Proof of coverage helps businesses prove they have workers’ comp coverage in Nevada. Also known as a certificate of insurance, this formal document includes important policy details. With The Hartford, it’s simple and easy to get proof of workers’ comp coverage. Get a quote to learn more about getting a certificate of insurance.
What Workers’ Compensation in Nevada Covers
Nevada workers’ compensation through The Hartford can also help cover:
Accident or injury costs if your employee gets hurt on the job.
Illnesses caused by exposure to allergens or harmful substances. If an employee suffers a work-related illness, workers’ comp can help cover their costs for medical treatment.
Repetitive stress injuries that build up over months or years of harmful, repetitive motions or habits. Workers’ comp can help cover an employee’s cost to treat a work-related repetitive stress injury.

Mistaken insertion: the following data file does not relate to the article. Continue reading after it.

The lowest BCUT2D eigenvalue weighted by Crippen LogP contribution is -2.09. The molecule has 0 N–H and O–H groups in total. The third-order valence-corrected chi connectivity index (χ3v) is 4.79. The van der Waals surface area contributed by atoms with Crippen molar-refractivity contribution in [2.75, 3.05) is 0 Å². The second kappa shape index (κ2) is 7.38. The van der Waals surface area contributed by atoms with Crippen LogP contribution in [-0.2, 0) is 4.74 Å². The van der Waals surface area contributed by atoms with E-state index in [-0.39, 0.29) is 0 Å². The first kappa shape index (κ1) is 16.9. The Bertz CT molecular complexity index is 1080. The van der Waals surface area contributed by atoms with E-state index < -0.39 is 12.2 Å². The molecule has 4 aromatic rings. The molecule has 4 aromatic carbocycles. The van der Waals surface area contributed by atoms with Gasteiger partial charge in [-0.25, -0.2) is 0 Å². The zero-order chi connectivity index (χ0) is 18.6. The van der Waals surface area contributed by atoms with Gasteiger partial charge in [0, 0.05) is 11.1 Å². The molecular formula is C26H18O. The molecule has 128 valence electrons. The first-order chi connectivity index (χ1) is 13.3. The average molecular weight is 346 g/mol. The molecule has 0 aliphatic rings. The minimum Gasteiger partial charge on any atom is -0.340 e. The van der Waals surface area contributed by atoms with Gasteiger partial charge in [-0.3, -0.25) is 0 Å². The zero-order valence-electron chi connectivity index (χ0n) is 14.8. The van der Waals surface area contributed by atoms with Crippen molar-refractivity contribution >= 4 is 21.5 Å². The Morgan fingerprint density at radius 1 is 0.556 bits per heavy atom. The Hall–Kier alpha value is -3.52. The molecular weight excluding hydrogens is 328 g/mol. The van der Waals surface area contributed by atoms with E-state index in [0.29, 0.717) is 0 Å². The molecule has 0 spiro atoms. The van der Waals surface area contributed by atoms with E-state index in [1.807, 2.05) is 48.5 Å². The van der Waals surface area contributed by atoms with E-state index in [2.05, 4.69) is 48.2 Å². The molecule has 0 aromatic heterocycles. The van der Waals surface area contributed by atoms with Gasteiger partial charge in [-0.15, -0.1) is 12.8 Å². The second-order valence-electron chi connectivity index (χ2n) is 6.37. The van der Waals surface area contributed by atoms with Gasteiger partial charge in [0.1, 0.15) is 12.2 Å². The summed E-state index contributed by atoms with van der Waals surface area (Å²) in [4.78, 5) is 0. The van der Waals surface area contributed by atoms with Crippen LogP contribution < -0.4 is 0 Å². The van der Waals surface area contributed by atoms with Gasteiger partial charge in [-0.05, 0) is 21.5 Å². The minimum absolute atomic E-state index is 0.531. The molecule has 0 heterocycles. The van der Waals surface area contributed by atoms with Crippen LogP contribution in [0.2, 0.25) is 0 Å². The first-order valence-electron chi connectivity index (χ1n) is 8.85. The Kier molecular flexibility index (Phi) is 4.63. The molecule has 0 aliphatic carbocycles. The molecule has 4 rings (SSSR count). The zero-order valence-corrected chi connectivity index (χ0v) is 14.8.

Missed wages if your employee takes time off from work to recover from a work-related injury or illness. Workers’ comp can help replace some of their lost wages.
Ongoing care costs if your employee with a work-related injury or illness needs additional treatment, such as physical therapy.
Funeral costs if your employee loses his life while on the job.
Disability benefits if your employee’s work-related injury or illness leaves them disabled.
Nevada Workers’ Compensation Exemptions
In Nevada, there are some exemptions to the workers’ comp requirement, such as:3
- Employees brought into Nevada on a temporary basis that have insurance from another state.
- Employment covered by private disability and death benefit plans.